What is Systemic risk? (also known as Systematic risk)
The risk that a breakdown of the American or global financial system will cause panic selling and major losses for investors, no matter the type of investments they hold.
How this risk plays out in the real world
Sep 16, 2021: How China Evergrande’s debt troubles pose a systemic risk
Sep 08, 2021: ‘Financial Armageddon.’ What’s at stake if the debt limit isn’t raised
Apr 06, 2020: The Fed Has Averted A Systemic Financial Crisis—For Now. Here are 3 Areas To Monitor
Oct 09, 2018: Global financial stability risks rising with trade tensions, IMF says
Oct 30, 2017: When Does Consumer Debt Become a Systemic Risk?
Oct 15, 2014: Systemic risks in the market on the rise, says Iosco economist
Oct 14, 2014: Too-big-to-fail banks face capital gap of up to $870 billion
Aug 21, 2014: G20 edging towards deal on ‘bail-in’ bond cushion for banks
Sep 29, 2008: Stocks Take Record Tumble, Down 777 Points
Connection to other risks
This risk is related to economic risk. Normally, countries move back and forth between periods of economic growth and contraction (ie: recession). But, what if a country’s economy is in such bad shape that it can’t pull itself out of recession? What if its debts are enormous, its unemployment rate high, and its banks on shaky footing due to borrowers not being able to pay? The basic systems in the country may ultimately collapse.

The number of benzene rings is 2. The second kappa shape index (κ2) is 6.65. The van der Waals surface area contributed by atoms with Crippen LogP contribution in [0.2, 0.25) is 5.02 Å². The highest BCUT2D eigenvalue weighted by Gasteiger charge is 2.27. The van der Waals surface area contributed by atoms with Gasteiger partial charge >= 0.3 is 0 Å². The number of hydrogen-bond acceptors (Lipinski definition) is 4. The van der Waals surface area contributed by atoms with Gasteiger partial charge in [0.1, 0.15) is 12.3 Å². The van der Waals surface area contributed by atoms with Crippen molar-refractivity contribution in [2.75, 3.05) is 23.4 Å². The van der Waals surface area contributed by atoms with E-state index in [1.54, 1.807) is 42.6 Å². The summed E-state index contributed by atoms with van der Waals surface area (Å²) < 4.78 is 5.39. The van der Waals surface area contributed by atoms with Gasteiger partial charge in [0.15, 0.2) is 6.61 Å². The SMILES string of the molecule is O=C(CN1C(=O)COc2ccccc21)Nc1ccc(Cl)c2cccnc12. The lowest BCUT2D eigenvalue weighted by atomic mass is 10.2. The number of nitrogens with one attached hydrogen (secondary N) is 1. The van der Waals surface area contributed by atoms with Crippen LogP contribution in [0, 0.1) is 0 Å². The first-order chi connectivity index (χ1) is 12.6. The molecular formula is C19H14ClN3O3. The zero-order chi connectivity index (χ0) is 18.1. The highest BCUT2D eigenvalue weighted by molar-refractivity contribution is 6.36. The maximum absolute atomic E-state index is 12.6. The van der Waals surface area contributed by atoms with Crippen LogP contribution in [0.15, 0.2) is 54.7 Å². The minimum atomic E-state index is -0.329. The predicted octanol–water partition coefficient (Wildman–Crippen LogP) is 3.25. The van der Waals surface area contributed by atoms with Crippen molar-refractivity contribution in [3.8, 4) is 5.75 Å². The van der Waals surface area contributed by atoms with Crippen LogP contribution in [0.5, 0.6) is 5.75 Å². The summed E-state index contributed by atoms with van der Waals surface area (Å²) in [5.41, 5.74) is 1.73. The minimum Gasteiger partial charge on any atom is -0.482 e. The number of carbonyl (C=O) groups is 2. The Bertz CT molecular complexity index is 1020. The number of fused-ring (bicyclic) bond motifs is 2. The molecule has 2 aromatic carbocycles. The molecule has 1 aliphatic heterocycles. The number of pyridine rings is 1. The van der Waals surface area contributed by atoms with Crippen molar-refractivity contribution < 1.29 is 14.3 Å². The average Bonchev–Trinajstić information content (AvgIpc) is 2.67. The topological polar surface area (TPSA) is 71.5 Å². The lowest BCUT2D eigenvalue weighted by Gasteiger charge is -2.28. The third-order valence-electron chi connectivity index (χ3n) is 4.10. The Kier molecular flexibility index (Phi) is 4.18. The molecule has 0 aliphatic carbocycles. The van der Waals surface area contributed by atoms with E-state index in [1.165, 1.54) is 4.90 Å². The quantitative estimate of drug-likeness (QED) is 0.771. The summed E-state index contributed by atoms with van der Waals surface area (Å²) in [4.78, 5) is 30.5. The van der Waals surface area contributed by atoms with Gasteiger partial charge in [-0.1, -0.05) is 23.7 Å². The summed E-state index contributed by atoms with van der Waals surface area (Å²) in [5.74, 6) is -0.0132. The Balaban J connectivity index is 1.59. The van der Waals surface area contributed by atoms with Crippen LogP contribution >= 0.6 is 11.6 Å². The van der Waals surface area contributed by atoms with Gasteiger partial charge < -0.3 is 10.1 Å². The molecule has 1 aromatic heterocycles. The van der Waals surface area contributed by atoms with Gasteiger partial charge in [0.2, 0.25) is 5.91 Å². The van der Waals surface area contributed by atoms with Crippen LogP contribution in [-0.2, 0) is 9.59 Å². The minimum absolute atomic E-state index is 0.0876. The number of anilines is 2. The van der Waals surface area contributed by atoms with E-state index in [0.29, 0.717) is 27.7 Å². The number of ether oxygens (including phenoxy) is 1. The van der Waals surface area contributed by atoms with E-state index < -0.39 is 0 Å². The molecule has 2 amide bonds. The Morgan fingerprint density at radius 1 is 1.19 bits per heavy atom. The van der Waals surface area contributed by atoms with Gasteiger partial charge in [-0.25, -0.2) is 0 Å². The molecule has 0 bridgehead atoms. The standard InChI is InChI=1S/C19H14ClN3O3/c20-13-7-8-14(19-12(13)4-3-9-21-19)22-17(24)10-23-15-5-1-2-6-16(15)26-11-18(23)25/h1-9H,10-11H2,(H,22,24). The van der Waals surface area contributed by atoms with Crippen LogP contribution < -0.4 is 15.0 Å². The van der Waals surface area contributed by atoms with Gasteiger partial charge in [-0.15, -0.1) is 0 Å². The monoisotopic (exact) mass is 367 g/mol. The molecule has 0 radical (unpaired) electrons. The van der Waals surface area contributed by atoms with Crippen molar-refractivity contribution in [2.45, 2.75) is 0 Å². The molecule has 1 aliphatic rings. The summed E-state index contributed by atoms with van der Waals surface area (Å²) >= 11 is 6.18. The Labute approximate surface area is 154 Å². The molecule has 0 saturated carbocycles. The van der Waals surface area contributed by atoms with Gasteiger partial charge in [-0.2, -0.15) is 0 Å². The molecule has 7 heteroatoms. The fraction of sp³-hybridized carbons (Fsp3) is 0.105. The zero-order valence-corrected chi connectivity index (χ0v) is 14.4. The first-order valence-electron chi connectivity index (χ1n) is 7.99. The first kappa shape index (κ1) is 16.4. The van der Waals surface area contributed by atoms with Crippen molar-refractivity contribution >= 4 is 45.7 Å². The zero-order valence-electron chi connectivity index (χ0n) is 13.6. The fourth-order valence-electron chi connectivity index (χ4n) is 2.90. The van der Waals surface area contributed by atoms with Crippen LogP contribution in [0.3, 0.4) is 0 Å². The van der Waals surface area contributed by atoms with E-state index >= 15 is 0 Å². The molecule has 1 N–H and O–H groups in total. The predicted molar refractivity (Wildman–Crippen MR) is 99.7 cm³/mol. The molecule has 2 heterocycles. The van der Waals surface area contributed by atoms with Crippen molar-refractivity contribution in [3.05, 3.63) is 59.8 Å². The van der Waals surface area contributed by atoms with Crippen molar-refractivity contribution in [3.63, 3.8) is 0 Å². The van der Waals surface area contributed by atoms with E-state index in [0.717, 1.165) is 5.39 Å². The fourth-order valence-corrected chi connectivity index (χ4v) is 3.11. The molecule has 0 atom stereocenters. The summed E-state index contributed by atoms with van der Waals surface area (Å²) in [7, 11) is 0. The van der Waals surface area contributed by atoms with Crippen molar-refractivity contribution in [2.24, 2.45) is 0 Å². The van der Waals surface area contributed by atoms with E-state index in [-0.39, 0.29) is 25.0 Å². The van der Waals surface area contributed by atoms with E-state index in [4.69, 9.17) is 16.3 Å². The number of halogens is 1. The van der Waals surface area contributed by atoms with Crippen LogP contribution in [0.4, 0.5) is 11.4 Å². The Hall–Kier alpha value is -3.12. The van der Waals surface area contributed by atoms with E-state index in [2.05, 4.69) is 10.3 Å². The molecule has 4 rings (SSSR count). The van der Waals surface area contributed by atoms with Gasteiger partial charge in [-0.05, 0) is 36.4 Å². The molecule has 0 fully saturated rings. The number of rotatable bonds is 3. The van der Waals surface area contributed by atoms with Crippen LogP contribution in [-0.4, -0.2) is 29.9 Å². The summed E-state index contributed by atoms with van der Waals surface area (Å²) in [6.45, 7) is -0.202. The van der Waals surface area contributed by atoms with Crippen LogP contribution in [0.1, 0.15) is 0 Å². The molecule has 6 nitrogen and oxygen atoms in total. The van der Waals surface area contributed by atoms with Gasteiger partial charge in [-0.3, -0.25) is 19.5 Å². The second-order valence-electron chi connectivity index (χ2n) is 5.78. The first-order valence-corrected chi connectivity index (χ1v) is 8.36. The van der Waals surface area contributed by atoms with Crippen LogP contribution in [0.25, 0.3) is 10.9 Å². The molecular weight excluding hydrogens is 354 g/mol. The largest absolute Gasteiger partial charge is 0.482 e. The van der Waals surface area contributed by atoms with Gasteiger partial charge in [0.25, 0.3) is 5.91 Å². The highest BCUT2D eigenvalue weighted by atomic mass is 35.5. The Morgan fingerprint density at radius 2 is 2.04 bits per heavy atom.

How investors can manage Systemic risk
- Invest in assets deemed by the investing community to be the ultimate places to run for safety. Currently, that is U.S. Treasury bonds. The U.S. issues these bonds when it borrows money, so bond investors are lending their money to the United States. The United States has world’s largest economy and the U.S. dollar is the most respected currency.
- Keep a significant portion of your money on the sidelines (ie: in cash) if you believe risks to the system are rising to extreme levels. If systems begin to fail and panic selling sets in, your cash is safe from any meltdown.
A final word
People with money invested during the period from 2007 to 2009 know too well how much damage a systemic failure can cause. During that time, major banks failed and the global financial and credit system froze up. It took an intervention by the US Federal Reserve Bank, which lent trillions of dollars to businesses and governments around the world, to get the credit markets unstuck.
The 2010 Dodd-Frank reform bill passed in response to the bursting of the housing bubble and subsequent Great Recession called for the creation of the Financial Stability Oversight Council (FSOC). The Council’s purpose is to overlook the financial system and address threats before they can cause another systemic failure.
However, because of the concerns that the empowered government agencies have allowed years to pass without making the difficult decisions necessary to rein in profitable but risky activities of the financial industry, the private sector has formed its own organization, The Systemic Risk Council, to highlight risks to the financial system and to urge that they be addressed.